My husband and I are members at the Allentown Art Museum and I am sure you remember some previous visits I have described. They put on a lot of interesting exhibits as well as offering activities in which you interact with the collection (remember the Valentine’s Day scavenger hunt?)
We went to museum on Saturday, October 9, for the members’ preview of a new exhibit, Washi Transformed (which opens on October 10 and goes until January 2, 2022).
I also signed up for the members only art activity to be led by a local artist, Anthony Smith.
We arrived at our timed ticket reservation spot at noon and viewed the exhibit first. All I can say is, Wow! and that I will be returning to look at the art again. There is so much beauty and intricacy, it will take me more than one time to take it all in, I think.
I’m not going to write a lot about the art but instead show you some of the works. Although here is the introduction statement in the gallery, which can give you some background.
All of the art involves washi papers in one way or another, and as you can see, there are a lot of ways it can be used to express form, emotion, and just something beautiful to look at. The exhibit is laid out in two rooms upstairs, one larger than the other.
I took a lot of photos, more than usual. With my eyesight problems, I cannot always take in the details well. I thought if I had photos of the works, I could study them better at home, especially when it came to small details, that I could enlarge.
Here are some items from the larger room.
This large structure featured indigo-dyed paper panels suspended as you see in the photos. You could go inside. To me I felt as if I were in a sky full of stars.
This is a detail of a framed work in which the artist had pleated the paper and then dyed it indigo so that there were patterns left by the pleats – then cut the paper into squares and sewed them, like a quilt.
These large panels are a traditional Japanese form. The lamp in the second one is also constructed of paper.
This grouping was my favorite of the show. I love the colors. And the array looks like a school of happy fish to me.
These two pieces were made by the same artist who did the “fish”. The orange one is quite large and made of attached repeating sections; the little green one (that looks like a building to me) is at the opposite end of the scale.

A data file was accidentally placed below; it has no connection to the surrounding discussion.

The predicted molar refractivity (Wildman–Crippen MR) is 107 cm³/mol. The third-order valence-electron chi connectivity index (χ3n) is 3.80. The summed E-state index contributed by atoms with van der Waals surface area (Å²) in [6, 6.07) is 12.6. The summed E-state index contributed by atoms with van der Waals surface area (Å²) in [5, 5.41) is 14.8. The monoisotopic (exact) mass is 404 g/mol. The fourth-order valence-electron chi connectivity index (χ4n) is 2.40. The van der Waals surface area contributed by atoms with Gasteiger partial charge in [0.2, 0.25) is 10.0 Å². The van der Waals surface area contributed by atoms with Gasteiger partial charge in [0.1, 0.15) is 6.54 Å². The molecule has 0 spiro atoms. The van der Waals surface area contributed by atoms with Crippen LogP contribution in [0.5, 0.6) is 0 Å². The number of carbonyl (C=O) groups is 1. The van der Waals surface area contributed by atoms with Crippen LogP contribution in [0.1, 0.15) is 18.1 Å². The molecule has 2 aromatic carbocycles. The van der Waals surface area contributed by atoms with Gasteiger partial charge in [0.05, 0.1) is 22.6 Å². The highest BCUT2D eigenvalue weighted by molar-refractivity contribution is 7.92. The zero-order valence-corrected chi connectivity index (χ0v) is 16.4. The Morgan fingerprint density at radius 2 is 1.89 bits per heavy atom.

The soft glow and the gentle shapes of these rounded lamps gave me a feeling of peace.
Here is a view of the second room:
And here is a close-up of one of that group of red sculptures to the right.
The same artist made these bowls; the paper fibers start off at the bottom as being in a braided pattern, very tight, and then blossom out into the free-form look at the ends.
And here is my other favorite in this show (yes, guess I had two favorites…) – this group of white organic forms, also made by the same artist (as the red group and the bowls). The forms are made int the same fashion – braided and woven tightly at the bottom and relaxing into their wild-haired personas at the top.
I loved looking at this group. It’s just beautiful and I liked the idea of restrained growing into free.
To me it was a metaphor for my life – when I was younger I was held in by many restrictions and responsibilities. Now—I let go, or things drop away, and though it is not always a happy process, it is a freeing one, too.
Then it was time for the art activity. My husband did not attend – he looked around at other exhibits for a while and then went out for a short walk around town.
I went into the activity room right off the main exhibit room. We sat down at tables – here is mine (including my purse, it looks like).
I’m going to be honest, I am not exactly sure how the activity fit in with the washi exhibit (though we did use some washi tape). But it did not matter, because I had a great time and so did everyone else.
Essentially, I believe the link was that we were working with paper and using it to create art, in this case, collages. The instructor had some people templates for us to use as figures in our compositions (one of whom looked like Carl Sagan, as the instructor pointed out, and after that everyone who used that figure referred to their character in that way) – setting them in an environment, clothing them, etc.
Everyone fell to work and found it absorbing and fun, I think.
I tried very hard to follow directions but I was unable to do so, and since I have reached my antique age I feel less and less worried about the implications when this happens (though I do try not to disrupt the class, because I know from teaching classes myself, it is hard to cope with a student who goes off on a tangent and is loud about it). I did stick with the theme of a figure, but I got drawn away by the magazines we were using – Bazaar, and all its clothes and people! Here is the final result:
Then, since I had some time left, I went on to the second suggested activity, a vertically-laid-out landscape, loosely following Japanese landscape principles, maybe or maybe not…
At the end we displayed our work – here is some of it:
Thank you to the Allentown Art Museum for this exhibit and all that it brought to me. I found the exhibit works to be beautiiful and prompting reflection. And, for the activity group, I just really enjoy being in a group that has the hum and buzz of people contentedly creating art.